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A Necessary Level of Challenge: francine j. harris’s play dead
“[I]t’s a really hard book,” says Stevie Edwards about francine j. harris’s play dead, released last year by Alice James Books and “seemingly under-reviewed.” “And strange. I don’t intend either of these labels as criticisms.” More from this review at Medium:
Much to the contrary, the poems are hard and strange because the subject matter is hard and strange: loss of childhood, predatory masculinities, suicidality, a mother with mental health struggles who is at times absent, fat shaming, exploring sexuality amid threats of sexual violence and misinformation about sexual health, institutionalized racism, and the ways poverty can disrupt people from caring for their bodies.
As the title play dead suggests, the poems in this collection provide scrappy, cunning, and inventive methods of survival (much like an animal playing dead to avoid danger). The book is divided into three sections: “part one: startle,” “part two: blink,” and “part three: freeze,” titles which point both to the speaker’s responses to perceived threats and to the affective experience of the reader. francine j. harris’s poems often feel like an onslaught of disturbing images (i.e. a man whose wife bludgeons his head with a machete in “startle;” the speaker suggesting a former foster sister fantasize about scooping their foster father’s eyes out as a way of coping in “sister, foster;” lynched boys hanging from trees in “the cafeteria is also assembly;” and intergenerational genitals stacked on top of each other in “lights in the room”). This layering of imagery reflects the sensory overload of trauma, of trying to make sense of the ways in which people harm one another. Perhaps one of the most pervasive questions this collection asks is: what are the aesthetics of having been violated? And furthermore, who decides them?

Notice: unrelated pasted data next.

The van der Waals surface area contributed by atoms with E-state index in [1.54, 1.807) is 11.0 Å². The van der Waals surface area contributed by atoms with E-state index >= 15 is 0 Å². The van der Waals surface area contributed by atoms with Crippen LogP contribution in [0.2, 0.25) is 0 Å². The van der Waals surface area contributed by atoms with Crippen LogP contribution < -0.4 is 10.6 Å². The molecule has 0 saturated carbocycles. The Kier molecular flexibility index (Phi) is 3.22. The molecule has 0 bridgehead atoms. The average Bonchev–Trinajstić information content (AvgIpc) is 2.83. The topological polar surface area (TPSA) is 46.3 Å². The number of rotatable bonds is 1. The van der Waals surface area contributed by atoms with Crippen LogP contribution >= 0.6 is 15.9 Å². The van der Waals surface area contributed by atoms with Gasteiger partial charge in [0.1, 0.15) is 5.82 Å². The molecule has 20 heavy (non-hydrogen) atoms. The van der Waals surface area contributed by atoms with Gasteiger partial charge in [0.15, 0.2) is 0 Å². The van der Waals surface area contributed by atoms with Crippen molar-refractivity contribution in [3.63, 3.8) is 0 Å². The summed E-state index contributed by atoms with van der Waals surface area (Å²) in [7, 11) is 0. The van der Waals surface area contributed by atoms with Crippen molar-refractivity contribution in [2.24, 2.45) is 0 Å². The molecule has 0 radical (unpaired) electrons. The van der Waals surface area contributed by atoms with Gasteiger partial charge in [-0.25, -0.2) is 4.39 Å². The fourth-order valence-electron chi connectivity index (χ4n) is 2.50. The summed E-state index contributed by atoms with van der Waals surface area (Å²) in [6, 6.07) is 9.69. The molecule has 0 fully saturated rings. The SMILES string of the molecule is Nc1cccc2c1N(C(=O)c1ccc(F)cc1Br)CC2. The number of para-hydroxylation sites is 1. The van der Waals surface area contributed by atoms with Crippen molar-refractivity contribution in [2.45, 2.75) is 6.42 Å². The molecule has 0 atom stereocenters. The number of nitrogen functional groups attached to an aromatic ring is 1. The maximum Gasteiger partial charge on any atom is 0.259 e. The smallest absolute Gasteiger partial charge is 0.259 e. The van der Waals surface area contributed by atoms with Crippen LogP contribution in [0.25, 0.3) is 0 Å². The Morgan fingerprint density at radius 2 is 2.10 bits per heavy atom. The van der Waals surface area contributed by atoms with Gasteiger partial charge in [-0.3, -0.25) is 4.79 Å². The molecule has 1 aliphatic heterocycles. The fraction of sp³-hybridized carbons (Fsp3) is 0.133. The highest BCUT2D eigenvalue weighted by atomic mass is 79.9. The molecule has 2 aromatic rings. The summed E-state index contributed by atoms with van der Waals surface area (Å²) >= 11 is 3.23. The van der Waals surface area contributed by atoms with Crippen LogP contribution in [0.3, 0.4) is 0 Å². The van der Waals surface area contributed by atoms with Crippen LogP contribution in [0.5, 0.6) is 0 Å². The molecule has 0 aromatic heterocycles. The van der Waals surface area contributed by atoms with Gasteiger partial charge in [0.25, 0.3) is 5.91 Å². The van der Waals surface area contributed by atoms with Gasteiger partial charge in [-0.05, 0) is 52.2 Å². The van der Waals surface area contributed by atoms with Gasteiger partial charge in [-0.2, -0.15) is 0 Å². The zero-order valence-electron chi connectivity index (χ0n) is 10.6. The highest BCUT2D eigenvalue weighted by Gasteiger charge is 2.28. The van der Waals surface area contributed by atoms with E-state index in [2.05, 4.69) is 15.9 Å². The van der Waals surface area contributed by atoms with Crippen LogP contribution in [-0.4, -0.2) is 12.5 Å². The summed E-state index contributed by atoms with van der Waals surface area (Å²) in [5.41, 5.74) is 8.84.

In his advanced praise blurb on the book’s back cover, poet Ross Gay motions toward this necessary and provocative level of challenge and impenetrability in play dead: “What francine j. harris does with language — diction, syntax, the line, the image — is unlike anything I know. I’m saying, they re-imagine and re-deploy language in an almost unspeakable way.”
Read on here.